May 1, 2007
Honda's Chinese Accord
The recent visit of Japanese Prime Minister Shinzo Abe to Washington D.C. has raised, yet again, the tired issue of the Korean and Chinese (and yes, Japanese) "comfort women"... another meaningless cause celebre for Democratic outrage, like the Armenian genocide and reparations for distant descendents of African slaves:
Abe’s first U.S. trip as prime minister comes as Congress considers a nonbinding resolution that urges Japan to apologize for its role coercing women to work as “comfort women” for the Japanese military. Abe sought to explain to U.S. lawmakers Thursday a comment he made last month that seemed to minimize Japan’s role in forcing thousands of Asian women into sexual slavery during World War II....
People across Asia and the United States, including conservative supporters of Japan in Congress, were infuriated at Abe’s suggestion in March that no proof existed that the military had coerced women into brothels.
Abe should have taken Big Lizards' advice. As we said back in March, the proper answer is not to deny that such sex slavery existed; of course it did. The correct response is to point out that the government that carried out that grotesque policy has not existed for 60 years!
The Japanese military dictatorship was obliterated more than three generations ago; nobody who was in any position of authority, from Tojo on down, is still alive... and in fact, we hanged many of them ourselves, including Prime Minister Hideki Tojo himself in 1948.
If only Abe had listened to us! Here is what we suggested, in our previous post, that he say:
To the American Congress, we thank you for illuminating the atrocities and war crimes, committed by the National Socialist dictatorship that occupied Japan for a number of years in the early part of the last century, against the innocent people of Korea and China. That same socialist tyranny committed equally horrific crimes against the Japanese people, and we join with you in expression our abhorrence of all such totalitarian systems.
The current governments of the Democratic People's Republic of Korea and the People's Republic of China must surely be familiar with the horrors that mass, coercive socialism can inflict: each has plagued its own people with even more murderous and torturous atrocities since World War II ended. And each, unlike Japan, still has the same government that perpetrated those crimes against humanity: Mao's so-called "cultural revolution" and his murder of seventy million of his own countrymen; and Kim Il-Sung's unprovoked invasion of South Korea in 1950 which precipitated a war that killed 2.5 million... and the more millions who have died from starvation under the government of Kim's royal successor, Kim Jong-Il. Not to mention the deprivation of liberty under both those Communist systems.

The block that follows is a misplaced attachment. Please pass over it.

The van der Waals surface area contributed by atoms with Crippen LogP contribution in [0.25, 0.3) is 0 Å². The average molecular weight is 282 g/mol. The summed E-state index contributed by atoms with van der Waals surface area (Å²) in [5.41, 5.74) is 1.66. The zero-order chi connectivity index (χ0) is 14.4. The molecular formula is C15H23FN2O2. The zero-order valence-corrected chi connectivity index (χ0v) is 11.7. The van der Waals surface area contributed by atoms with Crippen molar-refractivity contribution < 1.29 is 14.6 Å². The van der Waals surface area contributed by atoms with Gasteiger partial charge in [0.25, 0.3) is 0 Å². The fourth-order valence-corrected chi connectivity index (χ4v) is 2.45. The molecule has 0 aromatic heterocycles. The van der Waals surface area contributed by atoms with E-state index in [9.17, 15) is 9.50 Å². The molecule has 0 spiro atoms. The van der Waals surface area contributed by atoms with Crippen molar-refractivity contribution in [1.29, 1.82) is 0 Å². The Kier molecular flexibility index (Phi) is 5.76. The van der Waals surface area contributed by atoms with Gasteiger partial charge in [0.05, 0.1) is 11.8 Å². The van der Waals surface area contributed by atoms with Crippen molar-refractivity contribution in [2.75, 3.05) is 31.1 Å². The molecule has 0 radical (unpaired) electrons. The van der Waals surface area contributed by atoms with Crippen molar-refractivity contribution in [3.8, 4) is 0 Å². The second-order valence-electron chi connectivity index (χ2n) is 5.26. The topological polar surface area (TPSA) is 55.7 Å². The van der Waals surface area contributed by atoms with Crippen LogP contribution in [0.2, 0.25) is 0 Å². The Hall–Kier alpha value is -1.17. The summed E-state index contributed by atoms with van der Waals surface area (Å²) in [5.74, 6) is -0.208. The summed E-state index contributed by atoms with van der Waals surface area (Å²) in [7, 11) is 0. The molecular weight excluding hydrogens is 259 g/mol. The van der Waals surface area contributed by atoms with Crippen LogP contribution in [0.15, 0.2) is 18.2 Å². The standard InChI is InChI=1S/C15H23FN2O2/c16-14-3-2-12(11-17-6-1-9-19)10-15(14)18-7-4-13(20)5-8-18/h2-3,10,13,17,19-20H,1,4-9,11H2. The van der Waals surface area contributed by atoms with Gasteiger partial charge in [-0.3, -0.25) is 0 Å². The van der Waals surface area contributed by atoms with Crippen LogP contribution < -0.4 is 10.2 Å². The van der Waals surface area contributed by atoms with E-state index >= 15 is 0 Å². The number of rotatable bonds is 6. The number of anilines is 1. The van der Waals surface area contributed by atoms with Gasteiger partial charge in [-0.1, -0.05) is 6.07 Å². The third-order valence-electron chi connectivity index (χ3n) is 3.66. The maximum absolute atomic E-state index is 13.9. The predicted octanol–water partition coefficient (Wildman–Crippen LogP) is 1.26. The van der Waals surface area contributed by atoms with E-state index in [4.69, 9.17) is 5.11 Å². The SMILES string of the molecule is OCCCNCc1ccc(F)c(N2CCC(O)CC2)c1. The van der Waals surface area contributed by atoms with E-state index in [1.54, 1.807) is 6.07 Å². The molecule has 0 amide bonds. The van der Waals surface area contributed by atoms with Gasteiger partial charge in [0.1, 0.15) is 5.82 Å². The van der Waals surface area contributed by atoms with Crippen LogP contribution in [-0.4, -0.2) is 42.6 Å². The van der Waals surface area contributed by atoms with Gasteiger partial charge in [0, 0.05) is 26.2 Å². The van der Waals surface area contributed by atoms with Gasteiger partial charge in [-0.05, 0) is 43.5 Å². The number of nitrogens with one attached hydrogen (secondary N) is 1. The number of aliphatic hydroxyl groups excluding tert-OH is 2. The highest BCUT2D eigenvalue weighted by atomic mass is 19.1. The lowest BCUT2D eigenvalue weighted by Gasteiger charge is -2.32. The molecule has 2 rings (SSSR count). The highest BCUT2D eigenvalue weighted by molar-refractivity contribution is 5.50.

We extend our sorrow not only to those who suffered under one form of totalitarianism, we also extend our sorrow to those who have suffered under another form of totalitarianism. But we cannot apologize or accept responsibility for crimes that none of us in the government today, nor the government itself, had any hand in committing.
So we thank the American Congress for its interesting history lesson; but as to apologies or reparations -- bite me.
Japan has repeatedly and unnecessarily apologized for past wrongs committed by the military dictatorship. They have paid tens of billions of dollars in reparations to several Asian countries, and are still paying them, mostly to Red China, the Democratic People's Republic of Korea, and the Republic of Korea. China alone has received $30 billion over these many years. Despite this -- or more accurately, because of this -- the issue is brought up over and again by China and both Koreas.
Now the United States Congress, which has no other business to discuss other than the forty or sixty investigations of the Bush administration they're currently running, is weighing in on the issue. A House resolution demanding Japan's formal apology currently squats in the House Foreign Affairs Committee. The resolution is sponsored by (Japanese American) Rep. Mike Honda (D-CA, 95%) and is co-sponsored by a bipartisan corruption of more than 100 congressmen and congresswomen.